August 31, 2010
For a growing number of cities and municipalities, when fiscal times get tough, the tough go…to the market. Take recently cited examples from Dallas, Los Angeles, Chicago, Las Vegas, Nassau County NY, and Pittsburgh PA. All are looking for new angles to increase local revenues. They are looking for cash cows, and finding them by leasing or liquidating many of the civic assets that were supposed to be cash cows for the community in the first place.
Civic assets like zoos, airports, municipal golf courses, convention centers, municipal amphitheaters and sports arenas, parks and recreation centers are increasingly being viewed as an opportunity for a rapid cash infusion into fiscally anemic local governments. With the exception of leasing arrangements, most of these transactions are one-time cash opportunities. In the past two years, even given market declines, the value of municipal assets being flogged to the market has increased over ten-fold. Infrastructure banking sources report that the thirty-five asset sales now in the liquidation pipeline have a total market value of about $45 billion. For the localities playing ‘let’s make a deal,’ that’s a fair chuck of short-term relief.
In these days of fiscal deficit and, one assumes, budgetary stringency, many items once considered ‘necessary’ to the economic vibrancy in a community have become an economic burden. An economic downturn such as the one (or ones) we have been experiencing tends to reveal which community projects are unsustainable. Most were an ill-conceived idea in the first place, many born of a desire for local bragging rights, rather than an expressed demand by the citizens targeted to support them. But if the local community cannot support the facility, and the hoped-for tourism, special events, or other rationale for its existence fails to materialize, the would-be white-hot attraction becomes a costly behemoth.
Tales abound. The seeming reckless abandon—and subsequent failure to produce promised revenues—with which municipalities have banked (or un-banked) their fortunes on a brand-new race track, industrial park, marina, zoo, parking deck, recreation complex or other ‘indispensible investment and money-making idea,’ should give pause to others considering taking the same municipal plunge. The waters have often proved treacherous, and the fiscal burden often lasts for decades.
Quick sales and long-term leases to private entrepreneurs alleviate the short-term fiscal pain. But with items like metered parking for example, private lessees also collect the income streams over the life of their lease. Dramatic evidence underscores the fact private incentives matter a lot. It pays private operators to be efficient, and in cities like Chicago the tripled parking revenues now flowing into the consortium operating city parking meters represents revenues lost to the city, due to its inefficient meter maintenance and management. That private lease/consortium income stream expires, of course, but not for another seventy-five years.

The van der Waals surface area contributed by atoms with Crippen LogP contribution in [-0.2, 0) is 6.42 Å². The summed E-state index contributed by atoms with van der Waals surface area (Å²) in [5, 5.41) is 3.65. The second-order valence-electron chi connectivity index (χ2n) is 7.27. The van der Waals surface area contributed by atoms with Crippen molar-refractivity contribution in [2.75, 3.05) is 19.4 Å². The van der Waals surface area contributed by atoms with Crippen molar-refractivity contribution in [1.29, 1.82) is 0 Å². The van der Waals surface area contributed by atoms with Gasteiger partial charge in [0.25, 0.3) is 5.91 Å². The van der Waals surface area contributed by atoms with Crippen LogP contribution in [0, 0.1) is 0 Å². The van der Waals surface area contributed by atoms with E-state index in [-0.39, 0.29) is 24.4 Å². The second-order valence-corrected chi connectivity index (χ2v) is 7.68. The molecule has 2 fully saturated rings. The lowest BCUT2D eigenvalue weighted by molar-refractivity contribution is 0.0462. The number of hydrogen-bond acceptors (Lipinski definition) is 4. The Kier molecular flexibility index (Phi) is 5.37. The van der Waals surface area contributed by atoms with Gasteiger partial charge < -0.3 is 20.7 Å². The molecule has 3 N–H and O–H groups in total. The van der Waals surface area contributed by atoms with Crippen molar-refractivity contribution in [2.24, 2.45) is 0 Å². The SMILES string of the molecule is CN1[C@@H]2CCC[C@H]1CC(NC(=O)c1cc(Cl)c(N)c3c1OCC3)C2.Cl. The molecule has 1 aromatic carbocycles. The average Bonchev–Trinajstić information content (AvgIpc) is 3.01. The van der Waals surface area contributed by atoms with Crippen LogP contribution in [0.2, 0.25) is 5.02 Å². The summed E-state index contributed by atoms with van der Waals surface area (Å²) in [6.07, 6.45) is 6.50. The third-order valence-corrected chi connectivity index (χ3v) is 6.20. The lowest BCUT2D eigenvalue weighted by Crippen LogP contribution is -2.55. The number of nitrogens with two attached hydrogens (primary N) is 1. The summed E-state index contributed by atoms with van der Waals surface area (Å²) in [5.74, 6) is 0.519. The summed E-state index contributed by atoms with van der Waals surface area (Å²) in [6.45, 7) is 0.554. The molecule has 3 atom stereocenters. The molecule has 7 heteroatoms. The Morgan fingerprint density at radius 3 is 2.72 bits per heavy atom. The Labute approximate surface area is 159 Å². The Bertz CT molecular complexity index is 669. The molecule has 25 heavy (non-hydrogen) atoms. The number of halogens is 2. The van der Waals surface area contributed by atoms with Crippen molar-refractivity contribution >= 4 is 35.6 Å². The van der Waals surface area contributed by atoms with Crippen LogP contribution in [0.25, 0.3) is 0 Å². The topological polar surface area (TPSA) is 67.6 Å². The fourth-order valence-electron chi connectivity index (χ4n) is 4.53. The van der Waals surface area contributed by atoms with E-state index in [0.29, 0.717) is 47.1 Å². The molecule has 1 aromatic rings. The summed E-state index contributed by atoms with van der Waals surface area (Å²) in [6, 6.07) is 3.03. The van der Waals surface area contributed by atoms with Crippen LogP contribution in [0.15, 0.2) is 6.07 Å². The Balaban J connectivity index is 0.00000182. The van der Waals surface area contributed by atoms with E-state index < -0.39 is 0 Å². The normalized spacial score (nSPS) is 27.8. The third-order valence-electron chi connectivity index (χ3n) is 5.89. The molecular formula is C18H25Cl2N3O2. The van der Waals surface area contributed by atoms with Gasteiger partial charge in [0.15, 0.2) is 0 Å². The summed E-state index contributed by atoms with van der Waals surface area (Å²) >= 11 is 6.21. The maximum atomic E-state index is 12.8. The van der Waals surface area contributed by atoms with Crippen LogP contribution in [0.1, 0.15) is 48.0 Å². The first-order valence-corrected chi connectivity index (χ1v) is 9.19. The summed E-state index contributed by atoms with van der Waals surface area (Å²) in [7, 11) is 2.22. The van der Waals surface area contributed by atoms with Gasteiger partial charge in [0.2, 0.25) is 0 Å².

In the John Locke Foundation’s Agenda 2010, local government research director Dr. Michael Sanera outlines how municipalities can move away from (if they have not avoided) costly and inefficient government monopoly ownership and provision of some key services and assets. Essential services might include schools operations, driver licensing, road construction, institutional food services (schools and prisons), and waste water treatment, to name just a few. Under the general rubric of privatization, Agenda presents four alternative approaches available to the city/county/local municipality looking to increase efficiency and unburden itself and its taxpayers, at least somewhat.
One alternative is competitive sourcing of services—through bids. A bidding process for the provision and processing of standardized student tests, for example, would not necessarily preclude a winning government bid. Another approach that is increasingly popular, especially in construction of infrastructure, is the public-private partnership. Pooling private funds with public funds for road construction can alleviate some of the burden, convey private investors rights in terms of tolls to repay the investment, and revert from private to public ownership on a time or revenue-denominated contractual basis. Direct contracting out provides a third way to obtain services on a more cost-efficient basis, particularly when open competitive bids are used.
And finally there are asset sales of the type mentioned above. Many seemingly essential government expenditures are clearly nonessential in the cold light of a steep fiscal crisis — “Do we fire the childrens'teachers, or sell off the city golf course?” becomes a no-brainer. But brutal truth coupled with honest accounting at the inception of many of these ideas could have saved taxpayers billions in the first place. It could also have provided better services and investments where those services and investments are actually satisfying consumer demands.
Short-run, short sighted political motives, self-aggrandizing schemes for public projects with insufficient consumer support and inefficient management, and a tendency to avoid facing the inevitable long-run consequences of fiscal incompetence have landed many cities deep in the red. Privatizing government-provided services through divestiture or competition, or both, can relieve taxpayers of some of the burden of irresponsible municipal choices, and significantly improve essential-service ones.
As pragmatic actions by cities now reveal, fiscal relief for local governments and their taxpayers depends upon de-coupling government from non-essential and non-competitive projects and services. It is proving to be a valuable, if costly lesson, and the question will be “Will the learning last?”